Photo: CCGS Private Robertson V.C. on Trials, Halifax Harbour, July 3/2012, Ziobrop, halifaxshippingnews.ca
If you see a family resemblance to the Webber Class Fast Response Cutters, it is not your imagination. These are based on the Damen 4207 patrol boat design (42 meters long, 7 meter beam) while the FRCs are based on the closely related Damen 4708 (47 meters long, 8 meter beam). Boats from this family of designs are used by 13 countries. It appears the USCG will have the largest fleet with 58 of the vessels currently planned, but in addition to Canada’s nine, Mexico already has at least two and reportedly may build up to 28. Only South Africa and the US use the larger 47 meter version.
The contract for the nine vessels reportedly was for $194M (presumably Canadian $). With first steel cut in 2010 and the last of the nine scheduled for delivery in 2013, they seem to be moving the project along smartly.
“Five of the vessels will be used primarily to support Fisheries and Oceans Canada conservation and protection programs in the Maritimes, Quebec and Pacific Regions. The other four vessels will be used in a joint program with the Royal Canadian Mounted Police to enhance the maritime security along the Great Lakes – St. Lawrence Seaway system.”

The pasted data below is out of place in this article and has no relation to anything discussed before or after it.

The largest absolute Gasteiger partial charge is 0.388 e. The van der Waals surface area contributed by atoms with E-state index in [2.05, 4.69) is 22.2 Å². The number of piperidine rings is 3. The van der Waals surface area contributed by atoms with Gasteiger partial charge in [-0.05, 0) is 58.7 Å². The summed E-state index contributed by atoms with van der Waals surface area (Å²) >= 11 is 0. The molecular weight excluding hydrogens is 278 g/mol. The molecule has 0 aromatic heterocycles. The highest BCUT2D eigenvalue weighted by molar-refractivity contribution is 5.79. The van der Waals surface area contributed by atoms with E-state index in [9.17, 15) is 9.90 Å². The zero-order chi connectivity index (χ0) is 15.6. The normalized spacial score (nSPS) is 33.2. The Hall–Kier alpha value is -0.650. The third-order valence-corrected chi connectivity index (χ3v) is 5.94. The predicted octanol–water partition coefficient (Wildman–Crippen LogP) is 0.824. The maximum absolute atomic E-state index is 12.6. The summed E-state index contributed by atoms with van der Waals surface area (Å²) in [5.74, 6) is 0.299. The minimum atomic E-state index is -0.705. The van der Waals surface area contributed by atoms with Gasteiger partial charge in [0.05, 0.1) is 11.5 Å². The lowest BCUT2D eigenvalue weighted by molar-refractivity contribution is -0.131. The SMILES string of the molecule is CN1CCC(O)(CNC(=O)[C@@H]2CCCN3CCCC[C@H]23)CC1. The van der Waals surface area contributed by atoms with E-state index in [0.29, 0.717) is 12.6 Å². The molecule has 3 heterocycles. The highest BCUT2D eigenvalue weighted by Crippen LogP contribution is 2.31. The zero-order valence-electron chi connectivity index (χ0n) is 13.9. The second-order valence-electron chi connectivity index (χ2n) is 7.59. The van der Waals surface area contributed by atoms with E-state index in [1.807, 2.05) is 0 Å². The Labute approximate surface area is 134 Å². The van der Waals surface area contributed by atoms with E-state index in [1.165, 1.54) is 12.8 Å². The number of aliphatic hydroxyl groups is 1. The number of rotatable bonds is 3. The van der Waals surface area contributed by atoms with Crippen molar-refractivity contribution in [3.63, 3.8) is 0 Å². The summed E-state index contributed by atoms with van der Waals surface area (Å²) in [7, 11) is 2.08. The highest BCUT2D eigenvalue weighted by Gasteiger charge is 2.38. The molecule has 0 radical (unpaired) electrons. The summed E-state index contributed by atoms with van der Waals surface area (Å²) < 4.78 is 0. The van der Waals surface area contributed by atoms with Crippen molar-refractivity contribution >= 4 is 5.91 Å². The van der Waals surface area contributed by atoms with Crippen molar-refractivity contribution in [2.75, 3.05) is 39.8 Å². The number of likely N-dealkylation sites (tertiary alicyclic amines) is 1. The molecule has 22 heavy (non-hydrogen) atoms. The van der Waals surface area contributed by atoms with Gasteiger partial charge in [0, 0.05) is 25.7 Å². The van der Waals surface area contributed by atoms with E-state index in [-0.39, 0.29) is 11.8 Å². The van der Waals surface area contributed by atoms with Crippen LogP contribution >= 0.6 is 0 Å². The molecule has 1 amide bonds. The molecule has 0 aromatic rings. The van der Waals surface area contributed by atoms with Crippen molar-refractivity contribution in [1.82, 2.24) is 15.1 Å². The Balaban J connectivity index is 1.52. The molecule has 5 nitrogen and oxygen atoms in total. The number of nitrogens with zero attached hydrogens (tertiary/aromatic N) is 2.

The Canadian Coast Guard is not a military service and their vessels are not armed. But there has been talk about arming these and other Canadian Coast Guard vessels.
Like the USCG vessels. these little ships are named after heroes. Unlike the American vessels, the heroes include representatives from other services, including a fisheries officer, Mounties, and the Canadian Army in addition to the Canadian Coast Guard.
One thing I found interesting is that while the Webber class have a nominal endurance of five days, the Canadian vessels are claimed to have an endurance of two weeks. I’ve always suspected the Webbers were capable of more.